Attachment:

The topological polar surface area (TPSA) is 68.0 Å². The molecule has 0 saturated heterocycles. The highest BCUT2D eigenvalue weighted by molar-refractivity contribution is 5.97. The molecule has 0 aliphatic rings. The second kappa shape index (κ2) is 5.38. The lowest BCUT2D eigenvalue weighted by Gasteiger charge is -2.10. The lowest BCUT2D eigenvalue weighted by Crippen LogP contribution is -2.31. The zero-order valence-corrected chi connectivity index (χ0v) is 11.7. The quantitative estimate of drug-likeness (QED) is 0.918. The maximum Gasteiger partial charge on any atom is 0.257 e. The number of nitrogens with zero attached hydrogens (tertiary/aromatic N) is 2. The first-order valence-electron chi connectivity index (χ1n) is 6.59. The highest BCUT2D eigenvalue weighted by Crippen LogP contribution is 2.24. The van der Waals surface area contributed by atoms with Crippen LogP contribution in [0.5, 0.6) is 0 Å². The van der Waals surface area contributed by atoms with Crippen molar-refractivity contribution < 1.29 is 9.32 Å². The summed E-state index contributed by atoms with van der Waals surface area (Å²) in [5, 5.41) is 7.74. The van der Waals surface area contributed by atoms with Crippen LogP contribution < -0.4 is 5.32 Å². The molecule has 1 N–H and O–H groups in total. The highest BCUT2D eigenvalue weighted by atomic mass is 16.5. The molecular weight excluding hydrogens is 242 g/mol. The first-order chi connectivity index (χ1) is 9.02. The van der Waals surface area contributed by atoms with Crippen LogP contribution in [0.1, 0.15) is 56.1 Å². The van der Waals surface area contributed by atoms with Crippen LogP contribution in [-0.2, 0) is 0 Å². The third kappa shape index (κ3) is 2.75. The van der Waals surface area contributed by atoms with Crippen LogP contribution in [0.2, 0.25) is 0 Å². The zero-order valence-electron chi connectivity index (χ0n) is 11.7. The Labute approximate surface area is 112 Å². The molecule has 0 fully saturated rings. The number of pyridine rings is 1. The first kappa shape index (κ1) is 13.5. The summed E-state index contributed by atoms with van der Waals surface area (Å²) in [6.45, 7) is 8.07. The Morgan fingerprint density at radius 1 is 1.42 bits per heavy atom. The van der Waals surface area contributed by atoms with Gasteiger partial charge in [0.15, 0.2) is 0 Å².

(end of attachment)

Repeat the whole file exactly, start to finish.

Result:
The topological polar surface area (TPSA) is 68.0 Å². The molecule has 0 saturated heterocycles. The highest BCUT2D eigenvalue weighted by molar-refractivity contribution is 5.97. The molecule has 0 aliphatic rings. The second kappa shape index (κ2) is 5.38. The lowest BCUT2D eigenvalue weighted by Gasteiger charge is -2.10. The lowest BCUT2D eigenvalue weighted by Crippen LogP contribution is -2.31. The zero-order valence-corrected chi connectivity index (χ0v) is 11.7. The quantitative estimate of drug-likeness (QED) is 0.918. The maximum Gasteiger partial charge on any atom is 0.257 e. The number of nitrogens with zero attached hydrogens (tertiary/aromatic N) is 2. The first-order valence-electron chi connectivity index (χ1n) is 6.59. The highest BCUT2D eigenvalue weighted by Crippen LogP contribution is 2.24. The van der Waals surface area contributed by atoms with Crippen LogP contribution in [0.5, 0.6) is 0 Å². The van der Waals surface area contributed by atoms with Crippen molar-refractivity contribution < 1.29 is 9.32 Å². The summed E-state index contributed by atoms with van der Waals surface area (Å²) in [5, 5.41) is 7.74. The van der Waals surface area contributed by atoms with Crippen LogP contribution < -0.4 is 5.32 Å². The molecule has 1 N–H and O–H groups in total. The highest BCUT2D eigenvalue weighted by atomic mass is 16.5. The molecular weight excluding hydrogens is 242 g/mol. The first-order chi connectivity index (χ1) is 9.02. The van der Waals surface area contributed by atoms with Crippen LogP contribution in [0.1, 0.15) is 56.1 Å². The van der Waals surface area contributed by atoms with Crippen LogP contribution in [-0.2, 0) is 0 Å². The third kappa shape index (κ3) is 2.75. The van der Waals surface area contributed by atoms with Crippen LogP contribution in [0.2, 0.25) is 0 Å². The zero-order valence-electron chi connectivity index (χ0n) is 11.7. The Labute approximate surface area is 112 Å². The molecule has 0 fully saturated rings. The number of pyridine rings is 1. The first kappa shape index (κ1) is 13.5. The summed E-state index contributed by atoms with van der Waals surface area (Å²) in [6.45, 7) is 8.07. The Morgan fingerprint density at radius 1 is 1.42 bits per heavy atom. The van der Waals surface area contributed by atoms with Gasteiger partial charge in [0.15, 0.2) is 0 Å².